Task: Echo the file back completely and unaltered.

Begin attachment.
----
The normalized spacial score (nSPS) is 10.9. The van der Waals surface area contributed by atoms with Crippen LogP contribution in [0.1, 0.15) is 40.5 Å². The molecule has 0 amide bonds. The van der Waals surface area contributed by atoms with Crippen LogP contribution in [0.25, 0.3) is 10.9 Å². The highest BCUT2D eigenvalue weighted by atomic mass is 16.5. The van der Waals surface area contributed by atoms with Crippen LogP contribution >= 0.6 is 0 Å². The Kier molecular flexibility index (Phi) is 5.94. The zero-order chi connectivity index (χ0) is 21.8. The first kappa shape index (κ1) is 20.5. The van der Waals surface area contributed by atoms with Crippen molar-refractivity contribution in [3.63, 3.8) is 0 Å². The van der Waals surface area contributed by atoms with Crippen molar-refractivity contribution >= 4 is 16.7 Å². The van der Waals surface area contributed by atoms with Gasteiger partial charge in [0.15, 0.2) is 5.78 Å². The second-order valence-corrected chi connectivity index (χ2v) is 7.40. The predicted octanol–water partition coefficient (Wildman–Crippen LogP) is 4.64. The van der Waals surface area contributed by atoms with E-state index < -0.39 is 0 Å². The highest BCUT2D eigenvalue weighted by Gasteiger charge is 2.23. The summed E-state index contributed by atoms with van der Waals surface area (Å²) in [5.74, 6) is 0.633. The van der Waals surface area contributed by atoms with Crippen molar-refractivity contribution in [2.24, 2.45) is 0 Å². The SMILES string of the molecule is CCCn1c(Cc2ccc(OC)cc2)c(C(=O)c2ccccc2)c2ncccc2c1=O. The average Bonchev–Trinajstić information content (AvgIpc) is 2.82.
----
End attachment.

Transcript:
The normalized spacial score (nSPS) is 10.9. The van der Waals surface area contributed by atoms with Crippen LogP contribution in [0.1, 0.15) is 40.5 Å². The molecule has 0 amide bonds. The van der Waals surface area contributed by atoms with Crippen LogP contribution in [0.25, 0.3) is 10.9 Å². The highest BCUT2D eigenvalue weighted by atomic mass is 16.5. The van der Waals surface area contributed by atoms with Crippen LogP contribution >= 0.6 is 0 Å². The Kier molecular flexibility index (Phi) is 5.94. The zero-order chi connectivity index (χ0) is 21.8. The first kappa shape index (κ1) is 20.5. The van der Waals surface area contributed by atoms with Crippen molar-refractivity contribution in [3.63, 3.8) is 0 Å². The van der Waals surface area contributed by atoms with Crippen molar-refractivity contribution >= 4 is 16.7 Å². The van der Waals surface area contributed by atoms with Gasteiger partial charge in [0.15, 0.2) is 5.78 Å². The second-order valence-corrected chi connectivity index (χ2v) is 7.40. The predicted octanol–water partition coefficient (Wildman–Crippen LogP) is 4.64. The van der Waals surface area contributed by atoms with E-state index < -0.39 is 0 Å². The highest BCUT2D eigenvalue weighted by Gasteiger charge is 2.23. The summed E-state index contributed by atoms with van der Waals surface area (Å²) in [5.74, 6) is 0.633. The van der Waals surface area contributed by atoms with Crippen molar-refractivity contribution in [2.24, 2.45) is 0 Å². The SMILES string of the molecule is CCCn1c(Cc2ccc(OC)cc2)c(C(=O)c2ccccc2)c2ncccc2c1=O. The average Bonchev–Trinajstić information content (AvgIpc) is 2.82.